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dc.contributor.authorIrons, Robert; Weigand, Robert A.en_US
dc.dateAugust 2007en_US
dc.date.accessioned2014-11-14en_US
dc.date.accessioned2018-11-02T14:38:14Z
dc.date.available2014-11-14en_US
dc.date.available2018-11-02T14:38:14Z
dc.identifier.otherSchool of Business Working Paper Series; No. 88en_US
dc.identifier.urihttps://wuir.washburn.edu/handle/10425/227
dc.description.abstractWe examine the effect of the withdrawal sequencing decision on the longevity of retirees' portfolios by comparing the strategy of consuming bond assets first with maintaining a 50/50 stock/bond portfolio and consuming stock assets first. Using a long time series of data, we find that consuming bonds first consistently extends investor portfolios, although in about ten percent of the cases the strategy does not outperform the other methods. We also identify a market signal that effectively predicts when a bonds-first strategy will produce the largest gains. Based on current values of the signal, it appears that retirees in 2007 should be cautious about consuming bond assets first, as the strategy is currently unlikely to result in the same extension of portfolio longevity as it has historically.en_US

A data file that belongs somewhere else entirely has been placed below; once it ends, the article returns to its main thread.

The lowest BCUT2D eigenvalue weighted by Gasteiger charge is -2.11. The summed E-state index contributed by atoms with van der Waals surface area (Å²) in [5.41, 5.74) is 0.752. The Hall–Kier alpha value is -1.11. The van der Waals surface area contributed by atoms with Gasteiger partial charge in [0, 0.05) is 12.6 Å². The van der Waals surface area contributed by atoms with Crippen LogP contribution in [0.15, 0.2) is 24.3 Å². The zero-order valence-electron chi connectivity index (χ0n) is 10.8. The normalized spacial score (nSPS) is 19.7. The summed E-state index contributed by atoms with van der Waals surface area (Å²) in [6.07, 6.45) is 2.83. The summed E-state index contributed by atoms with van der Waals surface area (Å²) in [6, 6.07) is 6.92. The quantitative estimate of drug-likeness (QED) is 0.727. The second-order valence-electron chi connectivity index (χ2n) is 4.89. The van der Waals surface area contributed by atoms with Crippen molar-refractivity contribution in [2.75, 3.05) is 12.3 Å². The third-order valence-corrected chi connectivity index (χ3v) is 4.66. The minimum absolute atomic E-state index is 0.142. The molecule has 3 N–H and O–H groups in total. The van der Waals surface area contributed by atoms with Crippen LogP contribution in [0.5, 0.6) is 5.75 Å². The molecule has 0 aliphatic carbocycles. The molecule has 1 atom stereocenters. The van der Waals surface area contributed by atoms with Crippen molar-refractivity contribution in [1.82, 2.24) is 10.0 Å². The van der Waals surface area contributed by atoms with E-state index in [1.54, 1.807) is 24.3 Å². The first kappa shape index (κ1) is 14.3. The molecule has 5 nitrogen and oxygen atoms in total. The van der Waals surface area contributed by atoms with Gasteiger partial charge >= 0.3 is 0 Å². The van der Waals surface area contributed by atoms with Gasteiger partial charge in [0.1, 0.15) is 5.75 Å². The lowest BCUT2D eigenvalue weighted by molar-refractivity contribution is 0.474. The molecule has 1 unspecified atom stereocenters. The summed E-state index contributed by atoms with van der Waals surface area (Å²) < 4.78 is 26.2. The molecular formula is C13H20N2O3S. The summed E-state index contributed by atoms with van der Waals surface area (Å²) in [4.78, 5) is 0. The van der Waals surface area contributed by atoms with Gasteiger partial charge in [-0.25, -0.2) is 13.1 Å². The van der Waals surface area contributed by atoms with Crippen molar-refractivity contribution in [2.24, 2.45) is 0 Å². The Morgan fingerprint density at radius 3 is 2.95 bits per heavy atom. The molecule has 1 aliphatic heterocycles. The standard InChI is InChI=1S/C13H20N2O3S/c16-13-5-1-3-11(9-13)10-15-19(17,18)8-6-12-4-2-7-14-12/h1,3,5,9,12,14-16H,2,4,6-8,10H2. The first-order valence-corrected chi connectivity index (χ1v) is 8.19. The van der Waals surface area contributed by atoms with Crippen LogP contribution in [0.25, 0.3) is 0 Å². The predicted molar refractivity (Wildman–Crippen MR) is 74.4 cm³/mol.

dc.format.mediumPDFen_US
dc.language.isoEngen_US
dc.publisherWashburn University, School of Businessen_US
dc.subjectPortfolio longevityen_US
dc.subjectPortfolio managementen_US
dc.subjectRetirement planningen_US
dc.subjectWithdrawal sequencingen_US
dc.titleHow Withdrawal Sequence Affects The Longevity And Risk of Retirees Portfolios: Additional Evidenceen_US
dc.typeWorking paperen_US
washburn.identifier.cdm159en_US
washburn.identifier.oclc235273038en_US
washburn.source.locationen_US


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